William S. Burroughs's novel The Ticket That Exploded contains direct quotes from Kuttner regarding the "Happy Cloak" parasitic pleasure monster from the Venusian seas.

The Cthulhu Mythos[edit]

A friend of Lovecraft's as well as of Clark Ashton Smith, Kuttner contributed several stories to the Cthulhu Mythos genre invented by those authors (among others). Among these were "The Secret of Kralitz" (Weird Tales, October 1936), "The Eater of Souls" (Weird Tales, January 1937), "The Salem Horror" (Weird Tales, May 1937), "The Invaders" (Strange Stories, February 1939) and "The Hunt" (Strange Stories, June 1939).[5]

Kuttner added a few lesser-known deities to the Mythos, including Iod ("The Secret of Kralitz"), Vorvadoss ("The Eater of Souls"), and Nyogtha ("The Salem Horror"). Critic Shawn Ramsey suggests that Abigail Prinn, the villain of "The Salem Horror", might have been intended by Kuttner to be a descendant of Ludvig Prinn, author of De Vermis Mysteriis—a book that appears in Kuttner's "The Invaders".[6]

Crypt of Cthulhu 5, No 7 (whole number 41)(Lammas 1986), edited by Robert M. Price, was a special Henry Kuttner issue collecting eight Cthulhu Mythos stories by Kuttner. (It did not include "Spawn of Dagon" or "The Invaders").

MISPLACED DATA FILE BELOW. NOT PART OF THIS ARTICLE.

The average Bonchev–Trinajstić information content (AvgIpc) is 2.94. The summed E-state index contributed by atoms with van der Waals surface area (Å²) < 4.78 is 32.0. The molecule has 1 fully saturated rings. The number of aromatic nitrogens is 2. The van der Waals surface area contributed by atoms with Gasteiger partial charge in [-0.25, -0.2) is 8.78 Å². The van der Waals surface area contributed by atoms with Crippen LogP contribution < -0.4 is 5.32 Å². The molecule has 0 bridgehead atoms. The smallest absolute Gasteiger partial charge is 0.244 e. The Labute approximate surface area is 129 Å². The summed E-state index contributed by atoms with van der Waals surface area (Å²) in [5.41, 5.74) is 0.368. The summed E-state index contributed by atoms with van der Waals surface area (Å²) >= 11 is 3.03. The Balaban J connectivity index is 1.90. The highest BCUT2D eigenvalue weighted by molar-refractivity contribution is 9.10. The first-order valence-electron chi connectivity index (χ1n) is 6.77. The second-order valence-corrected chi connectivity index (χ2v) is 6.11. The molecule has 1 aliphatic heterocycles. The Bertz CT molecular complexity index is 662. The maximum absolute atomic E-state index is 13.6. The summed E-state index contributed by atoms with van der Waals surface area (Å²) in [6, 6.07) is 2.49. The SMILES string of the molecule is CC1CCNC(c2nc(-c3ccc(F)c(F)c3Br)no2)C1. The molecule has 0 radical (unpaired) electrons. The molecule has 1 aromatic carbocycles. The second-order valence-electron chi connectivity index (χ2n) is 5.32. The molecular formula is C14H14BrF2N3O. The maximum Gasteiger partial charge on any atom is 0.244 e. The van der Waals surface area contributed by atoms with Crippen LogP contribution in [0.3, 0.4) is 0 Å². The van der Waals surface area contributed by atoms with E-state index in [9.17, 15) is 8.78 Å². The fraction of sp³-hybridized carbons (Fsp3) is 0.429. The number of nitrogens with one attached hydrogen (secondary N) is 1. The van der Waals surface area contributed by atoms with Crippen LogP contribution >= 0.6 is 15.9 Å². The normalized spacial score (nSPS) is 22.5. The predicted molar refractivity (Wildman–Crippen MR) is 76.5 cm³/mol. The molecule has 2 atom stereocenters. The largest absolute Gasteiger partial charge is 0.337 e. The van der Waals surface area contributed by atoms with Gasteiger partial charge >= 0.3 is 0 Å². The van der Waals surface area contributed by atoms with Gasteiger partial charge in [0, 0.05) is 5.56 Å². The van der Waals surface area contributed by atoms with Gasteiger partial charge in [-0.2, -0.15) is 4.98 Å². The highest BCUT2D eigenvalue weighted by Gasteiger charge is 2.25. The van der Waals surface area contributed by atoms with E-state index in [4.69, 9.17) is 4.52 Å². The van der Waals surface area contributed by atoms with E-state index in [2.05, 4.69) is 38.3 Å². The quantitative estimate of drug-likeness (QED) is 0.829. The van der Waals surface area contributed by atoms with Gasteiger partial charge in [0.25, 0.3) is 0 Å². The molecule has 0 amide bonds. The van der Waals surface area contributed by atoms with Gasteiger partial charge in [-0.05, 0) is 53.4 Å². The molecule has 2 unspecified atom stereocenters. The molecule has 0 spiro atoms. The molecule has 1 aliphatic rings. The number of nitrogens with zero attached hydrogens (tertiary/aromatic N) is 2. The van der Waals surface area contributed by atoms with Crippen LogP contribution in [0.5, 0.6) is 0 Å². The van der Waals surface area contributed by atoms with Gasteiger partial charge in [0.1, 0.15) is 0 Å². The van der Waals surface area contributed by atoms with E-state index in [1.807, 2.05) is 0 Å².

The Book of Iod: Ten Tales of the Mythos is a collection of Kuttner's Cthulhu Mythos stories edited by Robert M. Price (Chaosium, 1995). (It also contains three additional tales concerning 'Iod's dread tome' by Robert Bloch, Lin Carter and Robert M. Price). The Kuttner stories included are: "The Secret of Kralitz", "The Eater of Souls", "The Salem Horror", "The Jest of Droom-Avesta", "Spawn of Dagon", "The Invaders", "The Frog", "Hydra", "Bells of Horror" and "The Hunt" - thus, all the Mythos stories which had appeared in the special Kuttner issue of Crypt of Cthulhu, plus "Spawn of Dagon" and "The Invaders". The story "The Black Kiss" (printed here, as often elsewhere, under the joint byline of Kuttner and Robert Bloch, was in fact written entirely by Bloch; Bloch co-credited Kuttner on the tale due to using the character Michael Leigh from "The Salem Horror")[7] "Beneath the Tombstone" by Robert M. Price and "Dead of Night" by Lin Carter round out the volume. Price points out in his introduction to the volume that "Henry Kuttner's own private corner of the Cthulhu Mythos was, then, apparently derived in about equal measure from Lovecraft, Bloch, Zoroastrianism, and Theosophy." [8]